Redwood Meadows mayor joins Springbank dry dam opposition, citing unknown impacts

The mayor of Redwood Meadows townsite is adding her name to the list of groups and residents opposing the Springbank dry dam — a controversial project designed to mitigate effects from weather events like the 2013 Calgary floods.

Mayor Liz Erasmus said in a statement her concerns include the unknown impacts from a diversion channel being placed less than one kilometre from Tsuut'ina, groundwater effects from mass water storage, water backing up during a flood diversion onto Tsuut'ina land and the designated land of Redwood Meadows, and pollutants and airborne contaminates from a flood event.

"As a result, the townsite of Redwood Meadows calls on the government of Alberta to reconsider the McLean Creek option for flood mitigation to protect all our communities," she said.

The Springbank dry dam would occupy 3,610 acres of land in Springbank and would see gates upstream of Calgary divert water during flooding into a canal that would lead to surrounding land.

The water would be channeled back into the Elbow River when the flood subsided.

It's a controversial project, with some landowners banding together to oppose it. They argue the McLean Creek option, which involves building a permanent reservoir in the McLean Creek area, is the better option.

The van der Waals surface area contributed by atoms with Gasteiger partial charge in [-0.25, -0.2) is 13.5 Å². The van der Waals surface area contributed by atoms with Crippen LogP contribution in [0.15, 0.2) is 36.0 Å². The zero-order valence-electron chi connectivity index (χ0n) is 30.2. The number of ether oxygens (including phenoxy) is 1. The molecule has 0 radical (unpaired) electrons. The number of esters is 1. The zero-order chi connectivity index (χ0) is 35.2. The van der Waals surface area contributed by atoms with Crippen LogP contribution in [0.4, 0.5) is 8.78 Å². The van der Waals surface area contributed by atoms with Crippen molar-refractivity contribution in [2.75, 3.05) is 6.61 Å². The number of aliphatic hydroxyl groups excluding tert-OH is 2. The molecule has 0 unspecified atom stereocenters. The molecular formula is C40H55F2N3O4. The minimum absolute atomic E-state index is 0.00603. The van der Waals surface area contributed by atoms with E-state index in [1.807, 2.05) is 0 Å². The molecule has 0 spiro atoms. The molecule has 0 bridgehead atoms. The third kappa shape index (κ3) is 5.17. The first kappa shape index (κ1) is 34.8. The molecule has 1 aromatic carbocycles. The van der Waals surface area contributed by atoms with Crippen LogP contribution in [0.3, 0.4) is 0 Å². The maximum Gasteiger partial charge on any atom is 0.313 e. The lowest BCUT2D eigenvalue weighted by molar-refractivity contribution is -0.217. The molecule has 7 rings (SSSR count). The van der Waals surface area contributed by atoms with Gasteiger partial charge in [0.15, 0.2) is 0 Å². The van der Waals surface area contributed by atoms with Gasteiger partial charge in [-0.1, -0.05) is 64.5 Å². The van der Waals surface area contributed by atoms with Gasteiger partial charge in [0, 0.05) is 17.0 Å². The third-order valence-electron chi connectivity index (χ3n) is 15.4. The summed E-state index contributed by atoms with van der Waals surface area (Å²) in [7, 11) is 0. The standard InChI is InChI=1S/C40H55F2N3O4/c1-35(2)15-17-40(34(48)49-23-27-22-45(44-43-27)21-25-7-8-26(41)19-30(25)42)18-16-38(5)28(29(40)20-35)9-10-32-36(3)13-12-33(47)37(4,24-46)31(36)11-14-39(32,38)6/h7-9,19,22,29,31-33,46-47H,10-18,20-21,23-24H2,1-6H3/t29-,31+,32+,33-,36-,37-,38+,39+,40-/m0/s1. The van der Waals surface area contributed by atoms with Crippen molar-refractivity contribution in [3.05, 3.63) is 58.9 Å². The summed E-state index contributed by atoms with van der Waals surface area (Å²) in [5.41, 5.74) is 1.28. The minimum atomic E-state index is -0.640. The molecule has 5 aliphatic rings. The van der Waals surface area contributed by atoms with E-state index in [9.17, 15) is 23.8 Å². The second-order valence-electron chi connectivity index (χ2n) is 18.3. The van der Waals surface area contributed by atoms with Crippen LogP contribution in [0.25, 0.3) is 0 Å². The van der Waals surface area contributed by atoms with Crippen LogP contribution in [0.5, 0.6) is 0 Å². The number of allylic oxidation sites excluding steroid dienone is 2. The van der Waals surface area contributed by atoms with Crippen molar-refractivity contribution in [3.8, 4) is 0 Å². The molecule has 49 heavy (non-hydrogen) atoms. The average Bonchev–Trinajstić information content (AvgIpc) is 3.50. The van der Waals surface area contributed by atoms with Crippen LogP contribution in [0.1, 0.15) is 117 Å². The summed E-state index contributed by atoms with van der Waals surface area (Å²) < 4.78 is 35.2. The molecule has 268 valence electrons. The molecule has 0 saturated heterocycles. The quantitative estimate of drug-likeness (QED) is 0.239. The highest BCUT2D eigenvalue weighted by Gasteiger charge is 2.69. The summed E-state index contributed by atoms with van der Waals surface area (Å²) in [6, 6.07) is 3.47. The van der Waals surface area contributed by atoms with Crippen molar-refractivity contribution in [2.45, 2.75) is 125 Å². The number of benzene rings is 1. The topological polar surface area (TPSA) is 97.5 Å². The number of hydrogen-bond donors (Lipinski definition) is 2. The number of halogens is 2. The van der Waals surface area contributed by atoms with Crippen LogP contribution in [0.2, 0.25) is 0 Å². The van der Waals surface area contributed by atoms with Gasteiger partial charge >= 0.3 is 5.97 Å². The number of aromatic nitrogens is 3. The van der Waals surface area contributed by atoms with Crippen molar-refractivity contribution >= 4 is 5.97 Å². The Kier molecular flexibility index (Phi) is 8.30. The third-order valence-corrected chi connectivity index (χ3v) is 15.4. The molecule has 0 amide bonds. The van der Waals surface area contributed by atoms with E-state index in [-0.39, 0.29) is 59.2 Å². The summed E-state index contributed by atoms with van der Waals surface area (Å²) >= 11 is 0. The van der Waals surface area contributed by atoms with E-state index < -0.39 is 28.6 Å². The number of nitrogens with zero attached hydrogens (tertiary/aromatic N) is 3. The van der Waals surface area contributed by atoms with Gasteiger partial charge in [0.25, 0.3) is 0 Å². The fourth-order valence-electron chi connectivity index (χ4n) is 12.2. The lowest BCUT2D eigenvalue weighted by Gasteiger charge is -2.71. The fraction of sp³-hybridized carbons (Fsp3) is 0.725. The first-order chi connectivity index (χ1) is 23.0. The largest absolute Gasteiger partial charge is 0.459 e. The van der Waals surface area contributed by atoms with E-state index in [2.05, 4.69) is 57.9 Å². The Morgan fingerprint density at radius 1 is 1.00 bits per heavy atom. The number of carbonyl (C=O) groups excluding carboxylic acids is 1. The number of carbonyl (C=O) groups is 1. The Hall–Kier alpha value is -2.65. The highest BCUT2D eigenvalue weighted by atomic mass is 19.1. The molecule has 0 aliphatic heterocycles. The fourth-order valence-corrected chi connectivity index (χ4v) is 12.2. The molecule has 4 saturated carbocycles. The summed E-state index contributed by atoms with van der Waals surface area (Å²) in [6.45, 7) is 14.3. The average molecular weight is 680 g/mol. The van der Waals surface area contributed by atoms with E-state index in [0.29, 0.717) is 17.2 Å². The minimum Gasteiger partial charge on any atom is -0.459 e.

The plan was rejected by both the previous PC government and the ruling NDP.

Tsuut'ina says its consent is needed

Last week the Tsuut'ina Nation voiced its opposition to the Springbank dry dam saying its consent was required to proceed.

"It is with some frustration that I must report that Tsuut'ina has not been consulted on the dry dam," Tsuut'ina Chief Lee Crowchild said at the time.

"Further, given that the dam is likely to have direct negative impact on Tsuut'ina, especially to treaty protected water, it is our position that more than consultation is required. Our position is that Tsuut'ina must give consent for this project to proceed. Tsuut'ina does not give that consent."

The First Nation said it would consider legal options "to force more thorough federal and provincial environmental assessments."

Called best option by province

The provincial government has defended the Springbank dry dam as the best option to protect Calgary from a repeat of the devastating 2013 floods.

The McLean Creek option was rejected on the basis that it would be more expensive, harder to build and cause more damage to environmentally sensitive areas.

Redwood Meadows's mayor said more consultation is needed.

"We support and share the goals of flood mitigation for Tsuut'ina, neighbouring municipalities and our quasi-municipality. But we insist it be done with respect and in accordance with the government's consultation obligations to both the non-Aboriginal and Aboriginal communities within the impacted area," Erasmus said.

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